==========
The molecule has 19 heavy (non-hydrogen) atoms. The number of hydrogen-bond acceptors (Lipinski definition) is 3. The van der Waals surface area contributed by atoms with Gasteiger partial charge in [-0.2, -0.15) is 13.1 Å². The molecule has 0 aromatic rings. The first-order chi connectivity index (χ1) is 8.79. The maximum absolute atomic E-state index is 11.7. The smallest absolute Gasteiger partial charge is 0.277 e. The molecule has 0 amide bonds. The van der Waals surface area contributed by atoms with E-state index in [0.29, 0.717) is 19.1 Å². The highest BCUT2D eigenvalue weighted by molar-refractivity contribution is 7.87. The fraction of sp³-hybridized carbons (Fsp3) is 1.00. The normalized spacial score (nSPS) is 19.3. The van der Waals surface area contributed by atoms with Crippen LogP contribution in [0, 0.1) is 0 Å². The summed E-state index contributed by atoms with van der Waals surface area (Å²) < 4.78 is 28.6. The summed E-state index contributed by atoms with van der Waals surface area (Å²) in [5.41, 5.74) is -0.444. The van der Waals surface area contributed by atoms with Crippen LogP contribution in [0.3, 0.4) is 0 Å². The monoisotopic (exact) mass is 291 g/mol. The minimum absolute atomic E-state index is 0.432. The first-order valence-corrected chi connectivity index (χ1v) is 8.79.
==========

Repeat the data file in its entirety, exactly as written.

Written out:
The molecule has 19 heavy (non-hydrogen) atoms. The number of hydrogen-bond acceptors (Lipinski definition) is 3. The van der Waals surface area contributed by atoms with Gasteiger partial charge in [-0.2, -0.15) is 13.1 Å². The molecule has 0 aromatic rings. The first-order chi connectivity index (χ1) is 8.79. The maximum absolute atomic E-state index is 11.7. The smallest absolute Gasteiger partial charge is 0.277 e. The molecule has 0 amide bonds. The van der Waals surface area contributed by atoms with E-state index in [0.29, 0.717) is 19.1 Å². The highest BCUT2D eigenvalue weighted by molar-refractivity contribution is 7.87. The fraction of sp³-hybridized carbons (Fsp3) is 1.00. The normalized spacial score (nSPS) is 19.3. The van der Waals surface area contributed by atoms with Crippen LogP contribution in [0, 0.1) is 0 Å². The summed E-state index contributed by atoms with van der Waals surface area (Å²) < 4.78 is 28.6. The summed E-state index contributed by atoms with van der Waals surface area (Å²) in [5.41, 5.74) is -0.444. The van der Waals surface area contributed by atoms with Crippen LogP contribution in [0.3, 0.4) is 0 Å². The monoisotopic (exact) mass is 291 g/mol. The minimum absolute atomic E-state index is 0.432. The first-order valence-corrected chi connectivity index (χ1v) is 8.79.